Mixed finish for US stocks



US equities wound up almost unchanged on Wednesday, despite some volatile trading, after the Federal Reserve announced it would begin winding down its bloated $4.4 trillion balance sheet in October.

The Fed, as expected, also said it would begin in October to reduce its approximately $4.2 trillion in holdings of US Treasury bonds and mortgage-backed securities by initially cutting up to $10 billion each month from the amount of maturing securities it reinvests.

According to the well-telegraphed plan, the Fed will start by trimming no more than $10 billion per month from its balance sheet, with that cap rising each quarter for a year, until it hits $50 billion per month.

Still, a majority of Fed policy makers projected that they see the US central bank's benchmark rate rising by a quarter percentage point by year end from its current range of 1 percent to 1.25 percent.

The median official projection of the long-run rate was 2.75 percent, down from 3 percent in June, as low inflation makes further rate hikes less likely. There are several vacancies on the Fed board, and there could be a change in leadership early next year if President Donald Trump decides not to renominate Chair Janet Yellen.

That will all be on display Wednesday when the Fed's policy committee announces its next moves and Yellen holds a press conference.

The economy will continue to grow at a pace that is "moderate" even if the hurricanes Harvey, Irma and Maria "which have devastated many communities" will affect " economic activity in the short term", the judge of the Fed.

South African bonds were mixed on Tuesday afternoon, with investors awaiting the Reserve Bank's interest-rate decision on Thursday, and the release of consumer inflation data on Wednesday.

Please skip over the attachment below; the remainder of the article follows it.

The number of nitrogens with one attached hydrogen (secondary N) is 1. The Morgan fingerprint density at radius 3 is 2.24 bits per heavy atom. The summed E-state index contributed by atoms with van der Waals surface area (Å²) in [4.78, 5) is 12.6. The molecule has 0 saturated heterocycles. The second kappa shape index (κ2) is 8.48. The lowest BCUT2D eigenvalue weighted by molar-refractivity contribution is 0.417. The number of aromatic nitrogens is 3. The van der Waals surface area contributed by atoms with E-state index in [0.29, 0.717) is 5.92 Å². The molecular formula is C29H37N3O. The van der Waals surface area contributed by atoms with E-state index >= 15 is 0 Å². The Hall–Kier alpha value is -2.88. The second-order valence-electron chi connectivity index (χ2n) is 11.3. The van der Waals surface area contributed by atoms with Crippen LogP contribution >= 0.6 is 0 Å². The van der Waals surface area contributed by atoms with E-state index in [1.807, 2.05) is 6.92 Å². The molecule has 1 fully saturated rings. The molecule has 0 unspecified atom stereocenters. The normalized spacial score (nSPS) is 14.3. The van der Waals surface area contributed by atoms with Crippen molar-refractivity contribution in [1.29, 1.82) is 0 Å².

The FOMC also indicated that a possible third rate hike before the end of the year is still on the table. But inflation is still running below the Fed's 2 percent target.

Fed policymakers actually revised up their forecast for economic growth this year to 2.4 per cent from a 2.2 per cent projection in June.

Also weighing down Australian stocks, but helping those in Japan and Europe was a jump in the US dollar, which pulled metals prices lower. "So there's a little adjustment going on there", said David Joy, chief market strategist at Ameriprise Financial in Boston. Prior to the Fed's announcement, market expectations suggested the next rate hike in March 2018, followed by one in the second half of 2018.

The FOMC also said it would keep its target overnight interest rate unchanged in the 1 percent to 1.25 percent range.

The dollar index against a basket of six major currencies was up 0.1 per cent at 92.623 and near a two-week high of 92.697 set overnight, when it added 0.8 per cent.

Latest News